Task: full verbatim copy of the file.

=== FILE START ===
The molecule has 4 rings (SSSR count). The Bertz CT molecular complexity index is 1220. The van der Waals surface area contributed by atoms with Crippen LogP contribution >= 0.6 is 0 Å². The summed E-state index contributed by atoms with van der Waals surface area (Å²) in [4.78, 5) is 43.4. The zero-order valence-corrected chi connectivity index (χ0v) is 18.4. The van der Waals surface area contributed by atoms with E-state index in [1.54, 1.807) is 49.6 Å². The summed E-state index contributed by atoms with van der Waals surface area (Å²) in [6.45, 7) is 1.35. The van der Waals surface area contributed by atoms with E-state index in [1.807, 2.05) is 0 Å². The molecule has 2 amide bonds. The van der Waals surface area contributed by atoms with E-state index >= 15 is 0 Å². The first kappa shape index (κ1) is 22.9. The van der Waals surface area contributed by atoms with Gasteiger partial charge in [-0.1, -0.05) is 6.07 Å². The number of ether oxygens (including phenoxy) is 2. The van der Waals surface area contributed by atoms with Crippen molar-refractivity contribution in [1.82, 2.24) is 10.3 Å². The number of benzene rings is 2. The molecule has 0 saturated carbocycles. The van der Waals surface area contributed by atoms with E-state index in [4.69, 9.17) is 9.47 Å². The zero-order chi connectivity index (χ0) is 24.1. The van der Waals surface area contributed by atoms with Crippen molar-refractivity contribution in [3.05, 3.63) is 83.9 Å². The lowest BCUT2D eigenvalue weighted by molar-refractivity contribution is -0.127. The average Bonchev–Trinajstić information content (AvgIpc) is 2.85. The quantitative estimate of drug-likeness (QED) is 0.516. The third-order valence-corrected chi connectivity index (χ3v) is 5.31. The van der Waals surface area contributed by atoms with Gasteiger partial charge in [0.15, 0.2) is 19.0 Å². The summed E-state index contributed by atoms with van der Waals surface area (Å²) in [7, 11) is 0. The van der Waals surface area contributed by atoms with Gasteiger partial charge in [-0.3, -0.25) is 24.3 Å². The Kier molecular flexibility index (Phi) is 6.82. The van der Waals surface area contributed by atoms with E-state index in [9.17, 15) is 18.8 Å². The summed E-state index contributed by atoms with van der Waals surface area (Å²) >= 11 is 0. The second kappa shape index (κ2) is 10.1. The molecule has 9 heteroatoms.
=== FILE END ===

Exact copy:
The molecule has 4 rings (SSSR count). The Bertz CT molecular complexity index is 1220. The van der Waals surface area contributed by atoms with Crippen LogP contribution >= 0.6 is 0 Å². The summed E-state index contributed by atoms with van der Waals surface area (Å²) in [4.78, 5) is 43.4. The zero-order valence-corrected chi connectivity index (χ0v) is 18.4. The van der Waals surface area contributed by atoms with E-state index in [1.54, 1.807) is 49.6 Å². The summed E-state index contributed by atoms with van der Waals surface area (Å²) in [6.45, 7) is 1.35. The van der Waals surface area contributed by atoms with E-state index in [1.807, 2.05) is 0 Å². The molecule has 2 amide bonds. The van der Waals surface area contributed by atoms with E-state index >= 15 is 0 Å². The first kappa shape index (κ1) is 22.9. The van der Waals surface area contributed by atoms with Gasteiger partial charge in [-0.1, -0.05) is 6.07 Å². The number of ether oxygens (including phenoxy) is 2. The van der Waals surface area contributed by atoms with Crippen molar-refractivity contribution in [1.82, 2.24) is 10.3 Å². The number of benzene rings is 2. The molecule has 0 saturated carbocycles. The van der Waals surface area contributed by atoms with E-state index in [4.69, 9.17) is 9.47 Å². The zero-order chi connectivity index (χ0) is 24.1. The van der Waals surface area contributed by atoms with Crippen molar-refractivity contribution in [3.05, 3.63) is 83.9 Å². The lowest BCUT2D eigenvalue weighted by molar-refractivity contribution is -0.127. The average Bonchev–Trinajstić information content (AvgIpc) is 2.85. The quantitative estimate of drug-likeness (QED) is 0.516. The third-order valence-corrected chi connectivity index (χ3v) is 5.31. The van der Waals surface area contributed by atoms with Gasteiger partial charge in [0.15, 0.2) is 19.0 Å². The summed E-state index contributed by atoms with van der Waals surface area (Å²) in [7, 11) is 0. The van der Waals surface area contributed by atoms with Gasteiger partial charge in [-0.3, -0.25) is 24.3 Å². The Kier molecular flexibility index (Phi) is 6.82. The van der Waals surface area contributed by atoms with E-state index in [9.17, 15) is 18.8 Å². The summed E-state index contributed by atoms with van der Waals surface area (Å²) >= 11 is 0. The second kappa shape index (κ2) is 10.1. The molecule has 9 heteroatoms.